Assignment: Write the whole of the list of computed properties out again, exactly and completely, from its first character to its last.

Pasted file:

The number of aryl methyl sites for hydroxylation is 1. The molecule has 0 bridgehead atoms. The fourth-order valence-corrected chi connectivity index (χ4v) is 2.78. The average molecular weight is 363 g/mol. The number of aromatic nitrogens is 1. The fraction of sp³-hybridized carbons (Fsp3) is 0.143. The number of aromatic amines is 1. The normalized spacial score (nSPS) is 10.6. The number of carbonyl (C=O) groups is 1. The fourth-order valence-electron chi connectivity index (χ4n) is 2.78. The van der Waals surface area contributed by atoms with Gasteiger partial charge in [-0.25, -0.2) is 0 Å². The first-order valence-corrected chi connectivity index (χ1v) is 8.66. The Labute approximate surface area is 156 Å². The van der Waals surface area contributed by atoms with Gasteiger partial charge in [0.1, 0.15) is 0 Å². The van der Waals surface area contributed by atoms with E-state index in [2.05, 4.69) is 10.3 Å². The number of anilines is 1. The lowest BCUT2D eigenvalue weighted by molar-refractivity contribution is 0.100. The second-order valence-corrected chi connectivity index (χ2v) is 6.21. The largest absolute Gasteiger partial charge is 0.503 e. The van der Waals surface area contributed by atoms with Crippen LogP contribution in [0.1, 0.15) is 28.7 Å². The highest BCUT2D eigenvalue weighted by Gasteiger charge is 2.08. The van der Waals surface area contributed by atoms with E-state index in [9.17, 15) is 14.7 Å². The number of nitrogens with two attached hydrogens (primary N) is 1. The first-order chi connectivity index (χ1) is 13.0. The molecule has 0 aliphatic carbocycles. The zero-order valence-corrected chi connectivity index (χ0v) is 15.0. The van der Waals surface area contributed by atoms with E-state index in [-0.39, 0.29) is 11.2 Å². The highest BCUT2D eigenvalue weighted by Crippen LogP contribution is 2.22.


The number of aryl methyl sites for hydroxylation is 1. The molecule has 0 bridgehead atoms. The fourth-order valence-corrected chi connectivity index (χ4v) is 2.78. The average molecular weight is 363 g/mol. The number of aromatic nitrogens is 1. The fraction of sp³-hybridized carbons (Fsp3) is 0.143. The number of aromatic amines is 1. The normalized spacial score (nSPS) is 10.6. The number of carbonyl (C=O) groups is 1. The fourth-order valence-electron chi connectivity index (χ4n) is 2.78. The van der Waals surface area contributed by atoms with Gasteiger partial charge in [-0.25, -0.2) is 0 Å². The first-order valence-corrected chi connectivity index (χ1v) is 8.66. The Labute approximate surface area is 156 Å². The van der Waals surface area contributed by atoms with Gasteiger partial charge in [0.1, 0.15) is 0 Å². The van der Waals surface area contributed by atoms with E-state index in [2.05, 4.69) is 10.3 Å². The number of anilines is 1. The lowest BCUT2D eigenvalue weighted by molar-refractivity contribution is 0.100. The second-order valence-corrected chi connectivity index (χ2v) is 6.21. The largest absolute Gasteiger partial charge is 0.503 e. The van der Waals surface area contributed by atoms with Crippen LogP contribution in [0.1, 0.15) is 28.7 Å². The highest BCUT2D eigenvalue weighted by Gasteiger charge is 2.08. The van der Waals surface area contributed by atoms with E-state index in [9.17, 15) is 14.7 Å². The number of nitrogens with two attached hydrogens (primary N) is 1. The first-order chi connectivity index (χ1) is 13.0. The molecule has 0 aliphatic carbocycles. The zero-order valence-corrected chi connectivity index (χ0v) is 15.0. The van der Waals surface area contributed by atoms with E-state index in [-0.39, 0.29) is 11.2 Å². The highest BCUT2D eigenvalue weighted by Crippen LogP contribution is 2.22.